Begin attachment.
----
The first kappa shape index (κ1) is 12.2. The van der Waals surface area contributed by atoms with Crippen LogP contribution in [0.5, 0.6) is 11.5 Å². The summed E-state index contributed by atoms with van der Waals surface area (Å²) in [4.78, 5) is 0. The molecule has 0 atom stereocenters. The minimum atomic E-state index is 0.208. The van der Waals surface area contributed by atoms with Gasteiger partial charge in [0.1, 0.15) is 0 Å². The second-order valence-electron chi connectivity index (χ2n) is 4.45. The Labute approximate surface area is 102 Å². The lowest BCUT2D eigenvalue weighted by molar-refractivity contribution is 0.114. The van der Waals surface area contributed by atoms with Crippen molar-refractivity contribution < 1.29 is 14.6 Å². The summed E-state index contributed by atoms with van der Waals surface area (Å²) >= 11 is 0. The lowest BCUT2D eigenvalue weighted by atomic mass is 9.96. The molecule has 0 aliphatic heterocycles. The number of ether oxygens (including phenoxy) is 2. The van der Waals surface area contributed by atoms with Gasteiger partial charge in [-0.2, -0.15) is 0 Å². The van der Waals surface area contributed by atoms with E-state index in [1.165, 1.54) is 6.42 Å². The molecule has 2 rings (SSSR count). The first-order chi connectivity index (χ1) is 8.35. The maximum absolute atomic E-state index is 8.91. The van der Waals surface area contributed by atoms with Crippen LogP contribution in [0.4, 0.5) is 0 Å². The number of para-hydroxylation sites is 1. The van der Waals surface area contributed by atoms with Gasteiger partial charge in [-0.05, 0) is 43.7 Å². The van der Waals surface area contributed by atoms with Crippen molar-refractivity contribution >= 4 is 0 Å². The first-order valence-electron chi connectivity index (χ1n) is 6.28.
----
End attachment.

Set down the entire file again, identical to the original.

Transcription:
The first kappa shape index (κ1) is 12.2. The van der Waals surface area contributed by atoms with Crippen LogP contribution in [0.5, 0.6) is 11.5 Å². The summed E-state index contributed by atoms with van der Waals surface area (Å²) in [4.78, 5) is 0. The molecule has 0 atom stereocenters. The minimum atomic E-state index is 0.208. The van der Waals surface area contributed by atoms with Gasteiger partial charge in [0.1, 0.15) is 0 Å². The second-order valence-electron chi connectivity index (χ2n) is 4.45. The Labute approximate surface area is 102 Å². The lowest BCUT2D eigenvalue weighted by molar-refractivity contribution is 0.114. The van der Waals surface area contributed by atoms with Crippen molar-refractivity contribution < 1.29 is 14.6 Å². The summed E-state index contributed by atoms with van der Waals surface area (Å²) >= 11 is 0. The lowest BCUT2D eigenvalue weighted by atomic mass is 9.96. The molecule has 0 aliphatic heterocycles. The number of ether oxygens (including phenoxy) is 2. The van der Waals surface area contributed by atoms with Gasteiger partial charge in [-0.2, -0.15) is 0 Å². The van der Waals surface area contributed by atoms with E-state index in [1.165, 1.54) is 6.42 Å². The molecule has 2 rings (SSSR count). The first-order chi connectivity index (χ1) is 8.35. The maximum absolute atomic E-state index is 8.91. The van der Waals surface area contributed by atoms with Crippen LogP contribution in [0.4, 0.5) is 0 Å². The number of para-hydroxylation sites is 1. The van der Waals surface area contributed by atoms with Gasteiger partial charge in [-0.05, 0) is 43.7 Å². The van der Waals surface area contributed by atoms with Crippen molar-refractivity contribution >= 4 is 0 Å². The first-order valence-electron chi connectivity index (χ1n) is 6.28.